Mohamed Camara, a finance audit manager at CIBC, started his career in France where he was born. School had been a difficult time, mostly because of the humiliations and embarrassing situations. After graduation, he found a job as a financial consultant at an auditing firm where he focused on the avoidance of speaking situations. In his second year, he was offered a promotion, which he declined. “I resigned, because I was afraid to accept that job and speak in front of large groups.”

He found himself almost a year later working in a parking lot. One day, he met a friend who was still employed at Mohamed’s former workplace. They met when the friend came to park his car: “It was a very sad day.” He sat down and thought about his situation. He resolved to do his best to improve his speech, and to have a better attitude. He left France and started anew in Canada.

“I still stutter,” Mohamed said, “but I’m much better today than before. Some days at work are excellent. I can speak in front of an audience. Some other days are a little bit difficult. But the main difference is today I speak more openly to my friends, at work, to my boss, with no problems at all.”

Sadia Khan is a Grade 3 teacher with the Peel District School Board. It took her many years to realize her dream of working as a teacher. Born in Pakistan, she was three years old when she came to Canada. She remembers holding her first pencil with her left hand. “My father, with the beliefs he had, did not want me to write with my left hand, so quickly, I began writing with my right. I always believed that was the cause of my stuttering.” She later came to realize that her father had just done the best he could, based on what he knew at the time.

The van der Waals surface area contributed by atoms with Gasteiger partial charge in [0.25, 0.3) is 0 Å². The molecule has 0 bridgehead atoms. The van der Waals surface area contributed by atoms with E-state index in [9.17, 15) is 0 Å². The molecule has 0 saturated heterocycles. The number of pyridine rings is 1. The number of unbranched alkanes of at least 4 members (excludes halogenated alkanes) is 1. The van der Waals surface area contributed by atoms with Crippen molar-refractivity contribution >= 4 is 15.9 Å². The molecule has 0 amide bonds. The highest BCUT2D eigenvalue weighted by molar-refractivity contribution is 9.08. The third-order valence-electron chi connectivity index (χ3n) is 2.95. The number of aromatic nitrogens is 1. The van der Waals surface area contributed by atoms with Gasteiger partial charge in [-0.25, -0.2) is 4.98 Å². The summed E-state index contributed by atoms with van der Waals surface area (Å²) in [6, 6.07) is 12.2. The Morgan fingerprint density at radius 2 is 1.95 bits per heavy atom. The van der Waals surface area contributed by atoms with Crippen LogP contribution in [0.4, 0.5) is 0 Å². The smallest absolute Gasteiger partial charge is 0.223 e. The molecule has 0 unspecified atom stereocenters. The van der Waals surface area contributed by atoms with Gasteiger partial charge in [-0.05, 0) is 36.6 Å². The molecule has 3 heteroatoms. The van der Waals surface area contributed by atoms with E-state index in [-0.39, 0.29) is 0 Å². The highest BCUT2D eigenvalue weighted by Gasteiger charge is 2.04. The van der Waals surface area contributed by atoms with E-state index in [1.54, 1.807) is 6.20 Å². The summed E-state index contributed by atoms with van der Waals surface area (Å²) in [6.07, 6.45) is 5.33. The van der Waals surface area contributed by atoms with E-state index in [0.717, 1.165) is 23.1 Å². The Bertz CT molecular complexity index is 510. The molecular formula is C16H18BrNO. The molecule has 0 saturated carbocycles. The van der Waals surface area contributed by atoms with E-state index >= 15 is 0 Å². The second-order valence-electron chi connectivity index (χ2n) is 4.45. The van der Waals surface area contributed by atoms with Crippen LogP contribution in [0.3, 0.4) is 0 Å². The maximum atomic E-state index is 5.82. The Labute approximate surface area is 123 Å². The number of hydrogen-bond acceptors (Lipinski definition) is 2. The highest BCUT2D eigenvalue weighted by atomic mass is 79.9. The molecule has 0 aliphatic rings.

In high school, a guidance counsellor told her not to seek a career as a teacher, as she would not be a good role model. Her biggest supporter at that time was her mom. “She always said I could do anything I wanted but that I was holding myself back.” Sadia came to realize her potential after many years – after speech therapy at an intensive speech therapy program in Hamilton, modification of her self-talk, and learning to breathe in a way that enhances fluency.

With her mother’s support, she decided to complete her training in Early Childhood Education, enabling her to teach kindergarten. Her husband is among her biggest supporters now. He gave her confidence to continue on with her education and pursue her dream of teaching in the primary grades. She now teaches grade 3. Sadia did an eight-minute live radio interview for the CBC Metro Morning show on August 16, 2007: You can also find it on the web by pointing your browser to “CBC Metro Morning Sadia Khan.”